Record-Breaking January for Property Market

Halifax, in their recent newsletter, revealed that a boom in property activity has brought the annual price growth figure to 4.1% the highest since February 2018.

For a time when transactions normally slow down this is a hugely positive indicator for a good year in property. In this article we wanted to go over what is happening with the market at the moment and how this has been building up for some time now. When we look at what makes the market move in a particular direction we need to check for any fundamental or sentimental changes in the climate. In this case we had both that were very heavily linked. We have covered aspects of these shifts in previous updates and articles but here we will consolidate the news so we can get a better picture of how the housing market will look for the rest of the year.  

When we look back at news that may have affected the housing market it is hard to think of a bigger event in the last few years than Brexit. As we all now know, Brexit created a lot of uncertainty in the UK economy largely due to the fact a deal consistently failed to be agreed both within our own government and with the EU. Since the referendum property transactions dropped by 9% when compared to figures from early 2016, this has led to the market staying largely stagnant during this time. This decrease occurred despite the fact that Brexit had very little to do with general property transactions. While similar trends were seen in equities markets and the economy as a whole, these institutions are heavily dependent on the UK’s relationship to other countries. Here we have an example of the power that negative sentiment can have on a market.  

If we look at fundamental changes in this same time, we saw increased legislative pressure on landlords after many years of exploitive and amateur landlords giving tenants a hard time. These included caps to tenant’s deposits and scrapping of admin fees, which everyone at Fielding has proved doesn’t effect property investment’s viability at all. One fundamental problem that has caused the government endless hassle for many years longer than Brexit is housing supply.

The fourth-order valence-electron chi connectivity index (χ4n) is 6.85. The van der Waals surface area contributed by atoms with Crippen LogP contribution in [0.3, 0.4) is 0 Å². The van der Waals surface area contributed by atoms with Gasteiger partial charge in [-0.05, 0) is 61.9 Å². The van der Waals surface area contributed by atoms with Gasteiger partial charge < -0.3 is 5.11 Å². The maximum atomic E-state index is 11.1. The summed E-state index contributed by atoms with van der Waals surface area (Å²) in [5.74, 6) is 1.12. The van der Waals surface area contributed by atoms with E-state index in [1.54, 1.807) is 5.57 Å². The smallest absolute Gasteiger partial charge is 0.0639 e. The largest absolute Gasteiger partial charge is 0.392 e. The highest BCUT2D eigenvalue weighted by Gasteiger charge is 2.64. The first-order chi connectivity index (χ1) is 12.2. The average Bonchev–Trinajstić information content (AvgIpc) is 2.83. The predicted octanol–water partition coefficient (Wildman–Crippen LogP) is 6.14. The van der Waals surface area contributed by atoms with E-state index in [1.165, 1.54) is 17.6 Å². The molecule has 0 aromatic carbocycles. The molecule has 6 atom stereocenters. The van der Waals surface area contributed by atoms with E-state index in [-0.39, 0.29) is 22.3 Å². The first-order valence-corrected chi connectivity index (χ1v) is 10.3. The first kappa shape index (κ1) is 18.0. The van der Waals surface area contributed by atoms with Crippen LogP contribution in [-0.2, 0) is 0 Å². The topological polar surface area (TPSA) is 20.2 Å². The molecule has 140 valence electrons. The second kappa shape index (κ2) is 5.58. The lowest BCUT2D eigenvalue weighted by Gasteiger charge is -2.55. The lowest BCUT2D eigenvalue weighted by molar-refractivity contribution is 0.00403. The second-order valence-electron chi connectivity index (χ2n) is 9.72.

For a few years now the target for new homes being built to keep up with demand is 300,000 which the government has failed to reach since it was set. This continued lack of supply has pushed demand up and up in this time, due to lack of activity prices were never pushed up in the way we would expect. So, we always knew that if people returned to the market it would release that pent-up demand. This is what we saw this January. Whatever your opinion of the election result you cannot deny it was resounding. The unanimity between the populace was just the sign people needed to think more positively about the UK economy.  

So, what will happen now? When looking into why people had stopped in the first place, research by companies like ‘propertywire’, found that most people were waiting for Brexit. Their findings also showed that participants believed the market would return to normal after we had left the EU. This is all evidence that sentiment is strong for the market to continue its upwards trajectory. Next, we need to look at the fundamentals. In terms of Brexit, the whole deal has ended up changing very little, so we can keep an eye on any changes but for now can disregard its affect. Some of the aforementioned tax changes will finally come into place at the end of the fiscal year but apart from that there is little change. Overall, as long as this period of positivity continues and as people realise that Brexit isn’t that much of a big deal sentiment will stay strong, unaffected by the small fundamental changes. 

If another party had won the election we might have expected more of a shakeup but since the Tories have been in power for almost a decade now and had already laid out their plans, we don’t think there will be any surprises. In summary, the outlook looks positive, and while we can never know for sure, we are fully expected a great year based off on this booming January.  

References 

https://capital.com/uk-housing-market-sales-change

https://www.bbc.co.uk/news/business-47157413

https://www.theguardian.com/business/2020/feb/07/uk-house-prices-rising-property-market-halifax

https://www.propertyinvestortoday.co.uk/breaking-news/2019/9/uk-property-market-is-headed-for-a-post-brexit-boom–claim

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